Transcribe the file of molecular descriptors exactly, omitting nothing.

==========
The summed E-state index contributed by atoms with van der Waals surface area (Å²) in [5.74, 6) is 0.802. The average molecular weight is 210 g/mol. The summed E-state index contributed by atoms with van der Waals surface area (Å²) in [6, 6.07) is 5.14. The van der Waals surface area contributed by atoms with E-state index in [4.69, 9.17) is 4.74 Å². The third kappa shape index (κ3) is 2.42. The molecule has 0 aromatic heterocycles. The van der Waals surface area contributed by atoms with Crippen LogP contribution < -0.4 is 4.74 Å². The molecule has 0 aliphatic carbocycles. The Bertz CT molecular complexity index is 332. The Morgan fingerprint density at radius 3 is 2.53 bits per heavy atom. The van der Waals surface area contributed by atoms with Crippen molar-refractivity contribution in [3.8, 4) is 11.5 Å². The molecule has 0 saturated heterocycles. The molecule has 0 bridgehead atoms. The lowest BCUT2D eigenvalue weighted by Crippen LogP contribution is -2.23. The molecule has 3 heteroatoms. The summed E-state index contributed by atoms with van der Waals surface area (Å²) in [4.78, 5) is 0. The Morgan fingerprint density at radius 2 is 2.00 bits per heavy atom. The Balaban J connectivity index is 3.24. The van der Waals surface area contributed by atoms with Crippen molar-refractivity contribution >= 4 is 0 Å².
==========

The summed E-state index contributed by atoms with van der Waals surface area (Å²) in [5.74, 6) is 0.802. The average molecular weight is 210 g/mol. The summed E-state index contributed by atoms with van der Waals surface area (Å²) in [6, 6.07) is 5.14. The van der Waals surface area contributed by atoms with E-state index in [4.69, 9.17) is 4.74 Å². The third kappa shape index (κ3) is 2.42. The molecule has 0 aromatic heterocycles. The van der Waals surface area contributed by atoms with Crippen LogP contribution < -0.4 is 4.74 Å². The molecule has 0 aliphatic carbocycles. The Bertz CT molecular complexity index is 332. The Morgan fingerprint density at radius 3 is 2.53 bits per heavy atom. The van der Waals surface area contributed by atoms with Crippen molar-refractivity contribution in [3.8, 4) is 11.5 Å². The molecule has 0 saturated heterocycles. The molecule has 0 bridgehead atoms. The lowest BCUT2D eigenvalue weighted by Crippen LogP contribution is -2.23. The molecule has 3 heteroatoms. The summed E-state index contributed by atoms with van der Waals surface area (Å²) in [4.78, 5) is 0. The Morgan fingerprint density at radius 2 is 2.00 bits per heavy atom. The Balaban J connectivity index is 3.24. The van der Waals surface area contributed by atoms with Crippen molar-refractivity contribution >= 4 is 0 Å².